Most teens and young adults know it’s possible to catch or spread a sexually transmitted infection by having unprotected oral sex, a new poll shows. But more than half underestimate the level of that risk, including many who focus on avoiding pregnancy risk, the data show.
Just over half (54%) of young people also feel their generation needs more education about the risks of oral sex, and how to reduce those risks by using protective barriers such as dental dams and condoms. One in five also called for more depictions or discussion of protection during oral sex in popular culture to normalize the concept.
The new study is published in the Annals of Family Medicine by a team from the MyVoice text-based poll based at the University of Michigan’s Department of Family Medicine. The study is based on answers from 909 young people across the country with an average age of 19.
Past research has shown that oral sex can transmit herpes, gonorrhea, chlamydia, syphilis, HIV, and human papillomavirus, called HPV for short. In the last two decades, the number of Americans diagnosed with head and neck cancers linked to HPV infection, mainly due to oral sex, has surpassed the number diagnosed with HPV-related cervical cancer linked to vaginal sex. A vaccine against all HPV infections is available for both young women and men, but is not widely used among young men.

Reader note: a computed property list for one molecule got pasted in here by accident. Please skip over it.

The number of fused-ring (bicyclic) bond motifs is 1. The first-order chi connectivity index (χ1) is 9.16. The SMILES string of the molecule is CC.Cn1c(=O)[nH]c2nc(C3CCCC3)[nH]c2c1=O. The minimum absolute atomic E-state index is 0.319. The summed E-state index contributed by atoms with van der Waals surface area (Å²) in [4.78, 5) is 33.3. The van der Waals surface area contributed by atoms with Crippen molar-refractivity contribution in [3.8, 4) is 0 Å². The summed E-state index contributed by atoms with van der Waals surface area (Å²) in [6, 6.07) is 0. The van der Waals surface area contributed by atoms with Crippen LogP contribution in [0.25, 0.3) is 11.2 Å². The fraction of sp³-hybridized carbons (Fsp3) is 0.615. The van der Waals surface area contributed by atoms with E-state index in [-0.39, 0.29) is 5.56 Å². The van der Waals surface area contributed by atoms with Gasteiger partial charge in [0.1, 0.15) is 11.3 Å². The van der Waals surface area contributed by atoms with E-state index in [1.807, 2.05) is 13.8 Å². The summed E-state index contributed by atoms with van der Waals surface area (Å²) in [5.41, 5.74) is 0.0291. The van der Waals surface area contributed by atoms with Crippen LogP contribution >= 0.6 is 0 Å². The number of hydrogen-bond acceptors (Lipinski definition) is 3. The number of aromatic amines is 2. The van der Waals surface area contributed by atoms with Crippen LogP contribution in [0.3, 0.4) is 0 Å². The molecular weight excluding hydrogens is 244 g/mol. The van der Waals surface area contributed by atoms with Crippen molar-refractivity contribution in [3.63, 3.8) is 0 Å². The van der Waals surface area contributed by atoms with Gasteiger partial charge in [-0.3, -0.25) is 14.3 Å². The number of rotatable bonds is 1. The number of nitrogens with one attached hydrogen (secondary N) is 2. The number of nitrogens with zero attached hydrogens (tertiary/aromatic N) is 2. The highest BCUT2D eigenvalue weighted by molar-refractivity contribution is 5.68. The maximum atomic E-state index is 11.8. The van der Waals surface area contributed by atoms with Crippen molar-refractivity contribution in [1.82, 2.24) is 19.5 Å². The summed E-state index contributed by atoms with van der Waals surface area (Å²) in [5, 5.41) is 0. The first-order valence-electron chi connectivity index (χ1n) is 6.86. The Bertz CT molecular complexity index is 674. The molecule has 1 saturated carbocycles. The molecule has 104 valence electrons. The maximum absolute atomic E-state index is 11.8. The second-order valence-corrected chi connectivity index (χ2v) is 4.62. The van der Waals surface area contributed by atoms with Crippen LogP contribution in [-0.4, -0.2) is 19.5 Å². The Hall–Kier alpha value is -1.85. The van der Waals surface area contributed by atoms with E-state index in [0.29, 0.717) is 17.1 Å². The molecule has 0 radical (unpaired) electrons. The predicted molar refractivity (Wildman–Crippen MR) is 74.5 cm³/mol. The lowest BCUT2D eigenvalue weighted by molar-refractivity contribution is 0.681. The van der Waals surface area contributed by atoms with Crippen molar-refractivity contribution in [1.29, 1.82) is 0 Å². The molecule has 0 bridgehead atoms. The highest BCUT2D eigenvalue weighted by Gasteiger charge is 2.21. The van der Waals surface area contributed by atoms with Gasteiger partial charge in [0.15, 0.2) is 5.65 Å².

On a scale of 1 to 5, with 1 being least risky, 60% rated unprotected oral sex at 1, 2 or 3. But young women were more nearly twice as likely as young men to rate it as a 4 or 5 on the risk scale, while young men were twice as likely to rate it as a 1 or 2. Those who rated it low on the risk scale mostly focused on the lack of pregnancy risk and a lower risk of transmitting an STI compared with unprotected vaginal sex.
‘Youth deserve to know the facts about the risks of oral sex,’ said Tammy Chang, MD, director of MyVoice and an associate professor of family medicine at Michigan Medicine. “It’s not just about sexually transmitted infections, but also the risk for cancer later in life. Educating youth about the risks of oral sex today and making protection accessible and easy to use can begin to change the cultural norms around oral sex and save lives.’
The study’s co-first authors are U-M Medical School student Arianna Strome and U-M School of Public Health doctoral student N’dea Moore-Petinak. The study was funded by the Michigan Institute for Clinical & Health Research, the U-M MCubed programme, and the Department of Family Medicine.
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